Sole Proprietorships and the Business Owner

sole proprietorship

For anybody starting a business, the choice of entity is a crucial initial decision. A sole proprietorship is perhaps the most straightforward and least complex business entity, and it’s important to understand what a sole proprietorship is and why it may or may not be an appropriate choice for your new venture.

What is a Sole Proprietorship?

  • A sole proprietorship is a business that's owned and managed by one owner.
  • If two or more people own a business together, it will be treated automatically as a partnership.
  • A significant exception to this rule is if the spouse of a sole proprietor is involved in the business. The spouse does not have to be treated as an owner or employee of the business and a partnership is not created for tax purposes.

What “start-up” paperwork is required for a sole proprietorship?

  • A sole proprietorship should obtain a federal taxpayer ID number for the business, separate from the owner’s social security number. This will allow the business to open bank accounts as an independent entity and to comply with any local or state registration requirements.
  • If it has employees, a sole proprietorship may have to register as an employer for federal and state unemployment programs.
  • A sole proprietorship might need to register with state or local authorities for certain purposes. For example, although the requirements vary from state to state. In Virginia, the business might have to register for the so-called BPOL tax, which is a gross receipts tax that every business (with few exceptions) pays in Virginia.
  • If the business is operating under a “fictitious” name (I.e., a name other than the owner’s), the business owner must register that name with the local jurisdiction. If there is a special name or logo that needs protection for federal and state law purposes, a trademark attorney should be consulted to obtain a trademark.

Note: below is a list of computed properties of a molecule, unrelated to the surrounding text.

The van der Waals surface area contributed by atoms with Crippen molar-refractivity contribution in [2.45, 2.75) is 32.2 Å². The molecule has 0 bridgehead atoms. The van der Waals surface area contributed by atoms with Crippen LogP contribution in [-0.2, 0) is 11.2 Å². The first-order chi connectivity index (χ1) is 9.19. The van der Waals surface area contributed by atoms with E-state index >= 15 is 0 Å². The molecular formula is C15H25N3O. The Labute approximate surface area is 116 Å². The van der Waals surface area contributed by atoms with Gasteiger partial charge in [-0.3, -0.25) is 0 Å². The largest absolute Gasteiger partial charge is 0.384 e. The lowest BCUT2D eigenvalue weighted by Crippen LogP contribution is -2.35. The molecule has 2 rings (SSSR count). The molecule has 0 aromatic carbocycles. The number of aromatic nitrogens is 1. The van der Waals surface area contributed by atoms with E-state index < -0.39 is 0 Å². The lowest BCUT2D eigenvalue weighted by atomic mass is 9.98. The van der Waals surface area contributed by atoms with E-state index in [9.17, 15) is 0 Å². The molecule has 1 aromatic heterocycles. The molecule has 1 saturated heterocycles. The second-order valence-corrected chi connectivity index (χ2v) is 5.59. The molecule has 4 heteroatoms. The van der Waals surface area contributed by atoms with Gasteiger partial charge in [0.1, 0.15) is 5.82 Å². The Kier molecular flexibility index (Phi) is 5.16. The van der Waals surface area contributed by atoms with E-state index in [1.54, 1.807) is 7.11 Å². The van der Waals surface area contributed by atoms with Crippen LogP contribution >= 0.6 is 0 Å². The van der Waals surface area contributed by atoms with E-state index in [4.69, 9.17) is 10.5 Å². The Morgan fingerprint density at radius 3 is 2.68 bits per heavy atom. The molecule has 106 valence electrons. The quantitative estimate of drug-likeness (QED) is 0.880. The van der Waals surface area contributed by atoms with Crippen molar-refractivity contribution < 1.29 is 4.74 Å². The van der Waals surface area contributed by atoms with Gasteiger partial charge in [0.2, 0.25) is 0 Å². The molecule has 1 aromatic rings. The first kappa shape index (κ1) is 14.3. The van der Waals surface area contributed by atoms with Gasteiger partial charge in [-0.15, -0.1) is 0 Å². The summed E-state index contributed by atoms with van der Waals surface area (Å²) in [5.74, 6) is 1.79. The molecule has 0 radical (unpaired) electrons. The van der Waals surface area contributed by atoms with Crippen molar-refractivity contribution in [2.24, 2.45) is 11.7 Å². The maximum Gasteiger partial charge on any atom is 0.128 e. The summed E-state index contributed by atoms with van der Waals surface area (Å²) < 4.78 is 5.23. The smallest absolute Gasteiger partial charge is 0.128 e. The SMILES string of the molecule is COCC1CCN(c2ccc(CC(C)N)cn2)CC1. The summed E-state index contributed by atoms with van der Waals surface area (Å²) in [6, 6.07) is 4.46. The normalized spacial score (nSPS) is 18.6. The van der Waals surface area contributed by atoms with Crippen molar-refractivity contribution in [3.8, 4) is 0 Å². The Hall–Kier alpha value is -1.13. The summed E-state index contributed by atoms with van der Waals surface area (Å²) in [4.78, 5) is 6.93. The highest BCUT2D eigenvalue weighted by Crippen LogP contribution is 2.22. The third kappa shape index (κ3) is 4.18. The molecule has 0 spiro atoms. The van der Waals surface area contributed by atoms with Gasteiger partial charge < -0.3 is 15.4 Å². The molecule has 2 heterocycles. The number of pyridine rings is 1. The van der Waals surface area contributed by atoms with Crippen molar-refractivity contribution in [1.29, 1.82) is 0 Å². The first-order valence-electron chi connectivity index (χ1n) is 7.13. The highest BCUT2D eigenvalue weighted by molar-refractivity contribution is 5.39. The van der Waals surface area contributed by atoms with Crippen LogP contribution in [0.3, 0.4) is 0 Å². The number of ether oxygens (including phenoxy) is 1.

How is a sole proprietorship treated for tax purposes?

  • Sole proprietorships are usually treated as pass-through entities for tax purposes.
  • All business income and expenses flow through the entity and are reported on Schedule C of the owner’s tax return (usually on Form 1040). T
  • Losses that are generated from the business activities, which may be significant in the early years, may be used to offset not only the revenue from the business but other earned income as well. If the business’s initial losses continue for an extended period, however, be aware that the IRS may treat the business as a “hobby,” disallowing the excess losses and not permitting their offset against other income.
  • Any net income that is generated from the business is subject to self-employment tax as a sole proprietor. Remember that the business owner pays self-employment not only for the business owner, but also as an employer, essentially doubling the amount due.
  • If there is net income from the business, the sole proprietor will have to pay estimated taxes using vouchers that are filed with the Internal Revenue Service on Form 1040-ES (as well as in your state of residence). These estimated taxes basically take the place of withholding taxes that would be deducted from your pay as an employee.

What is the major disadvantage of a sole proprietorship?

  • The owner is personally liable for business-related obligations and debts incurred while operating the business. For example, if the business fails to pay a supplier and the supplier obtains a judgment against the owner and against the business, the owner will have to pay out of personal assets.
  • There is no monetary limit to the personal liability that an owner could incur for business liabilities.
  • Obtaining commercial and umbrella insurance coverages can mitigate this risk to a certain extent but cannot eliminate it altogether. It's always recommended to get plenty of insurance, but even with insurance, it may not be enough.
  • Many policies may have exclusions that aren't covered (commercial insurance typically doesn't cover slip-and-fall business liability that might occur on business property).
  • What should a business owner do? The best choice is to incorporate, choosing between a limited liability company or a traditional corporation, both of which will afford limited liability protection.

What would we recommend?

In advising our clients, we usually recommend that they not use a sole proprietorship. Despite its ease of creation and use, a sole proprietorship does not afford the personal liability protection that most business owners would prefer. If possible, we suggest incorporating your business, either as a limited liability company or a corporation.

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